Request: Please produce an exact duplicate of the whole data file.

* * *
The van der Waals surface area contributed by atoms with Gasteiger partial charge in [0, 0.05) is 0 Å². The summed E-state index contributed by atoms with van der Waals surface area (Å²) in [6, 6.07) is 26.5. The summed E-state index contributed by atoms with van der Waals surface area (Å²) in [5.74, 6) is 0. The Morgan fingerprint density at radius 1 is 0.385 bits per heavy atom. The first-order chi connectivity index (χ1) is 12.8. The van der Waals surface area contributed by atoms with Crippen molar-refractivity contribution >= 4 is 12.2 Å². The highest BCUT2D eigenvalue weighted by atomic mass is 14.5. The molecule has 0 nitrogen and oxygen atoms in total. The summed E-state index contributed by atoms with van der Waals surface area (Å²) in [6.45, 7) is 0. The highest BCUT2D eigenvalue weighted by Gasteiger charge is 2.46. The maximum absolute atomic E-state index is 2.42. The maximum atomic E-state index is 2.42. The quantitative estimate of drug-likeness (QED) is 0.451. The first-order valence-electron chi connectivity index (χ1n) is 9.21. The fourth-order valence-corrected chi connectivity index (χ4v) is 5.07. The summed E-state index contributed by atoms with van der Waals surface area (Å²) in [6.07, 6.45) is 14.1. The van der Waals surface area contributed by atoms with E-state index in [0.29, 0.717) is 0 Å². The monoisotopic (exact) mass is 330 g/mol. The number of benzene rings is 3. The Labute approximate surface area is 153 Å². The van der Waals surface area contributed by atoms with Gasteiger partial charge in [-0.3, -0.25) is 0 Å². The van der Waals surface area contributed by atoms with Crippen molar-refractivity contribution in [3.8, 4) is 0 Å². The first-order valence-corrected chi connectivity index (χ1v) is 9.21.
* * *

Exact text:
The van der Waals surface area contributed by atoms with Gasteiger partial charge in [0, 0.05) is 0 Å². The summed E-state index contributed by atoms with van der Waals surface area (Å²) in [6, 6.07) is 26.5. The summed E-state index contributed by atoms with van der Waals surface area (Å²) in [5.74, 6) is 0. The Morgan fingerprint density at radius 1 is 0.385 bits per heavy atom. The first-order chi connectivity index (χ1) is 12.8. The van der Waals surface area contributed by atoms with Crippen molar-refractivity contribution >= 4 is 12.2 Å². The highest BCUT2D eigenvalue weighted by atomic mass is 14.5. The molecule has 0 nitrogen and oxygen atoms in total. The summed E-state index contributed by atoms with van der Waals surface area (Å²) in [6.45, 7) is 0. The highest BCUT2D eigenvalue weighted by Gasteiger charge is 2.46. The maximum absolute atomic E-state index is 2.42. The maximum atomic E-state index is 2.42. The quantitative estimate of drug-likeness (QED) is 0.451. The first-order valence-electron chi connectivity index (χ1n) is 9.21. The fourth-order valence-corrected chi connectivity index (χ4v) is 5.07. The summed E-state index contributed by atoms with van der Waals surface area (Å²) in [6.07, 6.45) is 14.1. The van der Waals surface area contributed by atoms with E-state index in [0.29, 0.717) is 0 Å². The monoisotopic (exact) mass is 330 g/mol. The number of benzene rings is 3. The Labute approximate surface area is 153 Å². The van der Waals surface area contributed by atoms with Gasteiger partial charge in [-0.3, -0.25) is 0 Å². The van der Waals surface area contributed by atoms with Crippen molar-refractivity contribution in [3.8, 4) is 0 Å². The first-order valence-corrected chi connectivity index (χ1v) is 9.21.